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Prostaglandin E2 and leukotriene B4 synthesis by peripheral leucocytes in alcoholics.
  1. W J Maxwell,
  2. J J Keating,
  3. F P Hogan,
  4. N P Kennedy,
  5. P W Keeling
  1. Department of Clinical Medicine, Trinity College and St. James's Hospital, Dublin, Ireland.

    Abstract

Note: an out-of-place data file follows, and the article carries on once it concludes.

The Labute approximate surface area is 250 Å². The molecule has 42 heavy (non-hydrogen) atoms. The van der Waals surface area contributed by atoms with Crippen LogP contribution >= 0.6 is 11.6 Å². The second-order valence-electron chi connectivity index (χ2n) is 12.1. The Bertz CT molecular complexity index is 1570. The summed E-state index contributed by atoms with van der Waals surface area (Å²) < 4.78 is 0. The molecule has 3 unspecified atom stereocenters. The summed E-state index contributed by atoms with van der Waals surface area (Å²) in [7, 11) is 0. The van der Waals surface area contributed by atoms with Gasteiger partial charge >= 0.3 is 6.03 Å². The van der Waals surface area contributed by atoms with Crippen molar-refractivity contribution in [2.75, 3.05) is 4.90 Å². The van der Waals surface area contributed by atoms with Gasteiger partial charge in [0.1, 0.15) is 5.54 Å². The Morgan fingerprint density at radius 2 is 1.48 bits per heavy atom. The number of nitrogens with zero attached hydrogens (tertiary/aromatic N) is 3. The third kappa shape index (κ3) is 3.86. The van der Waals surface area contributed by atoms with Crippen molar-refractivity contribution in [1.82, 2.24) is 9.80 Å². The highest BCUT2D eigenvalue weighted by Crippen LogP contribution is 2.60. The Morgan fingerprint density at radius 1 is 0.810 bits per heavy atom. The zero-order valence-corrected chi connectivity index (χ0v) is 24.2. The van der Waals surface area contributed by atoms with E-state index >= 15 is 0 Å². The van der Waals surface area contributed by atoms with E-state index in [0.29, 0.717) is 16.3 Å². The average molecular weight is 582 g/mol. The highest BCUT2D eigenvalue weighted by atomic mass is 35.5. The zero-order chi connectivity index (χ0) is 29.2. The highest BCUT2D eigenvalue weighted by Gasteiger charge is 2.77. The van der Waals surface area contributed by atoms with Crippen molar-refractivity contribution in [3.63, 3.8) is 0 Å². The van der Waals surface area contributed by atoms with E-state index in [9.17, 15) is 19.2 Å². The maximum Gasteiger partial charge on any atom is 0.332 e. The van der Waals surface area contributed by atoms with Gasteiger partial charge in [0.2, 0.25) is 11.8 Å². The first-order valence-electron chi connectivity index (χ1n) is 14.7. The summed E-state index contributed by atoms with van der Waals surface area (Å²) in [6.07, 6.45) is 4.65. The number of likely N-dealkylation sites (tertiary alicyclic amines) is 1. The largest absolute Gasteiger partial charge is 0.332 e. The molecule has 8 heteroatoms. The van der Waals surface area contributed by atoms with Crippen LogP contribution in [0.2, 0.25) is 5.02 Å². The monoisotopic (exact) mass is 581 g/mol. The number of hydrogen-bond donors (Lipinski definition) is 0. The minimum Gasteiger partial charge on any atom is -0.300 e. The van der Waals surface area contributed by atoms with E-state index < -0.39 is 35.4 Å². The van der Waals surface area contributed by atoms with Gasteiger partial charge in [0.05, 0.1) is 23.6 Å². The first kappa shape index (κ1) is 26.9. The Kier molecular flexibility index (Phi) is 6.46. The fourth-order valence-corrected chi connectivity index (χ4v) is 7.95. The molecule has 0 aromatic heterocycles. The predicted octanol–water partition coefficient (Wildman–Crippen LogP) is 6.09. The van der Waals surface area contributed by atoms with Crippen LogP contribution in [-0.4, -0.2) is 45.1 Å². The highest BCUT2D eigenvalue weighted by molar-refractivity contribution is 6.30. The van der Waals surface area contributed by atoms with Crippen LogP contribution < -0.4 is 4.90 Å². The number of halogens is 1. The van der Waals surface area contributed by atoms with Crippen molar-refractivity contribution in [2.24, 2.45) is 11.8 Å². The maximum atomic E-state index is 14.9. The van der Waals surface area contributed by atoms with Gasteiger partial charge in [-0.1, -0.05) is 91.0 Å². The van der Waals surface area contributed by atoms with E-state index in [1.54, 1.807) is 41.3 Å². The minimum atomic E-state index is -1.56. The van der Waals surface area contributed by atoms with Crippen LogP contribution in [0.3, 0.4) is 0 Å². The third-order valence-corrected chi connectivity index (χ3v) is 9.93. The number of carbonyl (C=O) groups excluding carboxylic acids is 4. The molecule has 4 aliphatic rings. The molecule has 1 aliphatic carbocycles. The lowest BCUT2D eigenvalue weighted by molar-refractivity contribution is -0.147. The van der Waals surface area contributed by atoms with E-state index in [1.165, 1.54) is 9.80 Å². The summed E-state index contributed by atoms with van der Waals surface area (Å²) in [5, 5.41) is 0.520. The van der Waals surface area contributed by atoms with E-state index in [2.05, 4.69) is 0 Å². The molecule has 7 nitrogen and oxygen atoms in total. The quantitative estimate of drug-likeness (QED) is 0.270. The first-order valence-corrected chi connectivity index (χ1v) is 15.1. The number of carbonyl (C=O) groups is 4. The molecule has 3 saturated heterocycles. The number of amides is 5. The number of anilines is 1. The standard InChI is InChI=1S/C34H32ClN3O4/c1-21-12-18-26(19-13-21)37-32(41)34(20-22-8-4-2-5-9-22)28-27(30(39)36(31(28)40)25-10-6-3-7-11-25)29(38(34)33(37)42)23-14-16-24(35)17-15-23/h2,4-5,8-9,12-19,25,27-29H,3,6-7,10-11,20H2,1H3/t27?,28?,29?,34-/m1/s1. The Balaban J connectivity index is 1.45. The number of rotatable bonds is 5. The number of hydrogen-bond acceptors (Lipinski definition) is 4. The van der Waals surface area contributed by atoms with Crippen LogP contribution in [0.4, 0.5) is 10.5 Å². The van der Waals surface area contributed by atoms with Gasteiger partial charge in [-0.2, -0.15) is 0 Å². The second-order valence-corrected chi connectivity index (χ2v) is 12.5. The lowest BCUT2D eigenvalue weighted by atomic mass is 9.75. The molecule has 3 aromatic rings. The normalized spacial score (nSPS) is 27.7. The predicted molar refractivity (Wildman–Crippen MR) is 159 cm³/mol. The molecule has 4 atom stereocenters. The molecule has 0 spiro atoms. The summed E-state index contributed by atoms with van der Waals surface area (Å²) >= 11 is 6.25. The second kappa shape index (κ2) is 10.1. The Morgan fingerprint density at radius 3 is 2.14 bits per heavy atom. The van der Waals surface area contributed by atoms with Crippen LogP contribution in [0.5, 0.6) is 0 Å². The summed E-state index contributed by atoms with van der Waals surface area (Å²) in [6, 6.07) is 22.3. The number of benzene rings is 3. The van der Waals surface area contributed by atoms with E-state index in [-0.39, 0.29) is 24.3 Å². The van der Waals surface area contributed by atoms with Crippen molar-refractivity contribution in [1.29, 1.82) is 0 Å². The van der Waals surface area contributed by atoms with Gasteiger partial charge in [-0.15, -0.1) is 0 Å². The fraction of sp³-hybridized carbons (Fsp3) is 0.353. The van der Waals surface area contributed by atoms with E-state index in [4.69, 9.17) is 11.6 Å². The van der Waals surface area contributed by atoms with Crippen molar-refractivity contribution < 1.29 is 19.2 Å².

Alcohol inhibits phospholipase (PL) activity in a number of animal models. We have therefore measured prostaglandin E2 (PGE2) and leukotriene B4 (LTB4), liberated by stimulated peripheral blood mononuclear cells (PBMC) and neutrophils respectively in chronic alcoholics and in control subjects. Peripheral blood mononuclear cells from alcoholics produced less PGE2 (p less than 0.01) and neutrophils produced less LTB4 (p less than 0.025). Reduced PGE2 production by PBMC of alcoholics was corrected by the addition of exogenous arachidonic acid (p less than 0.005) whilst neutrophil LTB4 production remained lower in the alcoholics (p less than 0.01). Percutaneous liver biopsies were undertaken in the 20 alcoholics having abnormal liver function tests. Prostaglandin E2 biosynthesis was lower in PBMC from patients with alcoholic hepatitis than with alcoholic cirrhosis (p less than 0.05). Analysis of PBMC fatty acid composition demonstrated that endogenous arachidonate and linoleate contents were not significantly different in alcoholics and controls. Cells from controls and alcoholics were incubated with 0, 50 and 150 mmol/l ethanol for two hours but there was no alteration in PGE2 or LTB4 biosynthesis. In summary, we found reduced eicosanoid production by peripheral leucocytes in alcoholics, supporting the hypothesis that chronic alcohol consumption either inhibits membrane bound phospholipase activity or enhances, alternatively, catabolism of eicosanoids. This phenomenon is more marked in alcoholic patients with hepatitis than in those with cirrhosis alone.

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